Posted on September 7, 2014 by Suzanne Hutt
A cistern that has been converted into a multi-level, modern apartment, but a cistern nonetheless. Sometimes I sit on the couch and gaze up at the skylight, musing to myself that not so long ago, this whole thing would have been filled with rain water; I imagine buckets being carefully lowered through that hole to gather water for a number of practical uses.
I arrived here in Jerusalem less than two weeks ago and have already been swept up in the whirlwind that is adjusting and adapting to life in a new place. Stripped of my familiar, local Chicago haunts, I am now faced with the task of finding new supermarkets, cafés, drug stores, book stores, and so on. And while everything seems to be unfamiliar and new, there is also a special kind of familiarity that comes with being in Israel, in Jerusalem, in the land of my forefathers.
With one week at Pardes under my belt, I feel that the whirlwind visual still very much applies. Every day I am encountering so much newness, not just on the streets of Jerusalem, but in the Hebrew texts and insights we are exploring in each class in the Beit Midrash. I am diving in headfirst and it feels amazing.
Amazing, but also incredibly daunting. After our first full day of classes last Sunday (classes here start on Sundays – how preposterous!), my roommate, Elana, said something so relatable. She said, “I feel like I am preparing how to learn how to begin,” and I couldn’t agree more. Every question that arises contains within it ten more questions that I didn’t even know I had. There is an overwhelming feeling that no matter how much I study – in the realm of Torah, Talmud, Tanakh, Rambam, and so many more terms that are swimming around in my head – and no matter how many hours and brain cells I devote to that study, I will only be scratching the surface. In the Beit Midrash, when the teachers at Pardes wave their hands across the shelves and shelves of books, indicating that all of these are at my fingertips, and that I can take personal ownership over any one of those holy volumes, my eyes well up with tears. It’s an instantaneous response. I feel like Belle in Beauty and the Beast, marveling at the realm of possibility contained in one magical room and the wealth of knowledge suddenly available to me. But it’s more than that, because while I am filled with awe and respect and excitement, I am also filled with the undeniable awareness of my own limitations. A reminder that I, like all humans, will someday die, and chances are that I will die before being able to read and understand all that is contained in this one room of books.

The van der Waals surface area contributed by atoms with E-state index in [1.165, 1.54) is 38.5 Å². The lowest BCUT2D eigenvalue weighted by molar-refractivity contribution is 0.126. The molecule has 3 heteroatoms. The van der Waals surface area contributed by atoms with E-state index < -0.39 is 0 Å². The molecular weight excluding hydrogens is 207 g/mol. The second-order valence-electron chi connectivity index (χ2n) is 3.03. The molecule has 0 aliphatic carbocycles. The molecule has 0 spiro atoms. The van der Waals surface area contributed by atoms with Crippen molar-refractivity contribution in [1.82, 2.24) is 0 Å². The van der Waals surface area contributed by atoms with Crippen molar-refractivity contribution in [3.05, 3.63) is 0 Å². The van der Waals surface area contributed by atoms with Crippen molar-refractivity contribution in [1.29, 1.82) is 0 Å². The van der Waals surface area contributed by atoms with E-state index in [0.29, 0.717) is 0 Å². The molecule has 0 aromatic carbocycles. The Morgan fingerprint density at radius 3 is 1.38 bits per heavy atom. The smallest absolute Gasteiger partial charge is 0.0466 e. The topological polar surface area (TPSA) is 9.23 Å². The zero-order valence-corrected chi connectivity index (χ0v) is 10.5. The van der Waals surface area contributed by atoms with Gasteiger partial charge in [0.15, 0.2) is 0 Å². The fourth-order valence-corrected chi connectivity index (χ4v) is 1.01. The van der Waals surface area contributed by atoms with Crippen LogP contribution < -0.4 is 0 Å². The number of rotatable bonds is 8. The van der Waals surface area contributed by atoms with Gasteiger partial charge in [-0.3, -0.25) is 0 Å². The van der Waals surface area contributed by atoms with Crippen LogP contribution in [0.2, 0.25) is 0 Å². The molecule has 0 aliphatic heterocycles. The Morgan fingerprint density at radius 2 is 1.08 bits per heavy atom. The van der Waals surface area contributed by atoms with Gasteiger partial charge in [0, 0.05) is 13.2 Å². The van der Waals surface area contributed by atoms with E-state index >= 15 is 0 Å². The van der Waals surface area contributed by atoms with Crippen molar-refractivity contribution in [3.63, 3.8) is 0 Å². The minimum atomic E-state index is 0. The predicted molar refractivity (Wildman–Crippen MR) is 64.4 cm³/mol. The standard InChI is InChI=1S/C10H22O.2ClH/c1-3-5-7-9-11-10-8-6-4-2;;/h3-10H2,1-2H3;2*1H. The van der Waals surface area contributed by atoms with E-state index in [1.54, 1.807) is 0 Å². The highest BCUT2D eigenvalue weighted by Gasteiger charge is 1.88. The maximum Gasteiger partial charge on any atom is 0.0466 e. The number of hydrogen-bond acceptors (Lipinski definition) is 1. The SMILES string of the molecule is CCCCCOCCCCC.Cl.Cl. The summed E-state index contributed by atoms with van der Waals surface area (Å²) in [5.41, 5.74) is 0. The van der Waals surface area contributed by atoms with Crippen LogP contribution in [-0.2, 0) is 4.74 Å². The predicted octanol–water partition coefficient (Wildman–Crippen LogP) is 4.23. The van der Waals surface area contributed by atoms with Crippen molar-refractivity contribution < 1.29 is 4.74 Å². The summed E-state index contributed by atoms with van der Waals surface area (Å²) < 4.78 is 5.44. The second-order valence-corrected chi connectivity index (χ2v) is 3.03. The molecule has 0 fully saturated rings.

When I snap out of this existential crisis, I remind myself that the point of my studying at Pardes and my coming to Israel was not to read every book in the Beit Midrash. Rather, it is to fill myself up with knowledge that wasn’t there before. It cannot be a coincidence, then, that I live in a cistern. Like this cavernous space that once served as a container of water, so too do I hope to fill myself to the brink with as much new knowledge and experience as possible, gathering the tools that will help me continue to answer more questions as they arise, and they most certainly will arise. By filling myself up in this way over the next five months, I will amass a collection of knowledge that I can draw upon in the future, like a bucket dipping into a cistern full of thirst-quenching water. As I embark on this very new experience, I feel hopeful that each day will bring new adventures, new books, and most importantly, new water metaphors.